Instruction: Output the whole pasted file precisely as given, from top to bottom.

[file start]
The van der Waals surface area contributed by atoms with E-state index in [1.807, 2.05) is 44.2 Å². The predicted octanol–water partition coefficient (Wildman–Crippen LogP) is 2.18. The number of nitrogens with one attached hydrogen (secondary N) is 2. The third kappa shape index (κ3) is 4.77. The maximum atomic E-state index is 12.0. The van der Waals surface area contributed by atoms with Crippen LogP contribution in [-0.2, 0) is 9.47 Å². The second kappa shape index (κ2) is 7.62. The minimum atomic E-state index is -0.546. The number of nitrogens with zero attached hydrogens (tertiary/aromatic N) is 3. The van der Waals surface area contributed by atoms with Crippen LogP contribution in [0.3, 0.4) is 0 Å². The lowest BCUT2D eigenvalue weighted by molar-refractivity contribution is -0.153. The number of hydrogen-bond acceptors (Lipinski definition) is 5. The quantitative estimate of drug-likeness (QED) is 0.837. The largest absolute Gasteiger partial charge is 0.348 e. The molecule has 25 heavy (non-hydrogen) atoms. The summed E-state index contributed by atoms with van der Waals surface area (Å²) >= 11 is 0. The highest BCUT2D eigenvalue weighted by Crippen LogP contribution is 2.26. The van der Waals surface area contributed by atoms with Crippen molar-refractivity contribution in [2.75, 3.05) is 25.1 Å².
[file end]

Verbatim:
The van der Waals surface area contributed by atoms with E-state index in [1.807, 2.05) is 44.2 Å². The predicted octanol–water partition coefficient (Wildman–Crippen LogP) is 2.18. The number of nitrogens with one attached hydrogen (secondary N) is 2. The third kappa shape index (κ3) is 4.77. The maximum atomic E-state index is 12.0. The van der Waals surface area contributed by atoms with Crippen LogP contribution in [-0.2, 0) is 9.47 Å². The second kappa shape index (κ2) is 7.62. The minimum atomic E-state index is -0.546. The number of nitrogens with zero attached hydrogens (tertiary/aromatic N) is 3. The van der Waals surface area contributed by atoms with Crippen LogP contribution in [0.3, 0.4) is 0 Å². The lowest BCUT2D eigenvalue weighted by molar-refractivity contribution is -0.153. The number of hydrogen-bond acceptors (Lipinski definition) is 5. The quantitative estimate of drug-likeness (QED) is 0.837. The largest absolute Gasteiger partial charge is 0.348 e. The molecule has 25 heavy (non-hydrogen) atoms. The summed E-state index contributed by atoms with van der Waals surface area (Å²) >= 11 is 0. The highest BCUT2D eigenvalue weighted by Crippen LogP contribution is 2.26. The van der Waals surface area contributed by atoms with Crippen molar-refractivity contribution in [2.75, 3.05) is 25.1 Å².